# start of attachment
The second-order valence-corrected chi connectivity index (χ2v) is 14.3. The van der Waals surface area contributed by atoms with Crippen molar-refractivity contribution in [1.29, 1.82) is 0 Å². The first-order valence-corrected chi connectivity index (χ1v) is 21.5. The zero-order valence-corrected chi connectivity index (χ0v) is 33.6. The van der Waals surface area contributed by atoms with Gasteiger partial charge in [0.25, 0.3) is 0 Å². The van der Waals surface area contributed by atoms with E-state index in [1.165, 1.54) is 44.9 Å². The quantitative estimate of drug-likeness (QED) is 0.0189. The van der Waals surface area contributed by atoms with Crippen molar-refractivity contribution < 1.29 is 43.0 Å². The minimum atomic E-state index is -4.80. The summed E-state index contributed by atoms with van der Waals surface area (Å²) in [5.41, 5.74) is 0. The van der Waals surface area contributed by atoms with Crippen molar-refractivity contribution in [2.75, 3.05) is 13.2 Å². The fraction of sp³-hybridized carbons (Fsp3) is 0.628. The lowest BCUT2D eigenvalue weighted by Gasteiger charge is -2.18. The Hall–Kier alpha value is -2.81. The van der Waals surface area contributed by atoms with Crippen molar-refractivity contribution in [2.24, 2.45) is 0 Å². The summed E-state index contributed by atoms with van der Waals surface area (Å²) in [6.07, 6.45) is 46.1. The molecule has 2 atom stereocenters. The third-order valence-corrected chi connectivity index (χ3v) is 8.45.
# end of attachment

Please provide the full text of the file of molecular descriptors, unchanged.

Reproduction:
The second-order valence-corrected chi connectivity index (χ2v) is 14.3. The van der Waals surface area contributed by atoms with Crippen molar-refractivity contribution in [1.29, 1.82) is 0 Å². The first-order valence-corrected chi connectivity index (χ1v) is 21.5. The zero-order valence-corrected chi connectivity index (χ0v) is 33.6. The van der Waals surface area contributed by atoms with Gasteiger partial charge in [0.25, 0.3) is 0 Å². The van der Waals surface area contributed by atoms with E-state index in [1.165, 1.54) is 44.9 Å². The quantitative estimate of drug-likeness (QED) is 0.0189. The van der Waals surface area contributed by atoms with Crippen molar-refractivity contribution < 1.29 is 43.0 Å². The minimum atomic E-state index is -4.80. The summed E-state index contributed by atoms with van der Waals surface area (Å²) in [5.41, 5.74) is 0. The van der Waals surface area contributed by atoms with Crippen molar-refractivity contribution in [2.75, 3.05) is 13.2 Å². The fraction of sp³-hybridized carbons (Fsp3) is 0.628. The lowest BCUT2D eigenvalue weighted by Gasteiger charge is -2.18. The Hall–Kier alpha value is -2.81. The van der Waals surface area contributed by atoms with Crippen molar-refractivity contribution in [2.24, 2.45) is 0 Å². The summed E-state index contributed by atoms with van der Waals surface area (Å²) in [6.07, 6.45) is 46.1. The molecule has 2 atom stereocenters. The third-order valence-corrected chi connectivity index (χ3v) is 8.45.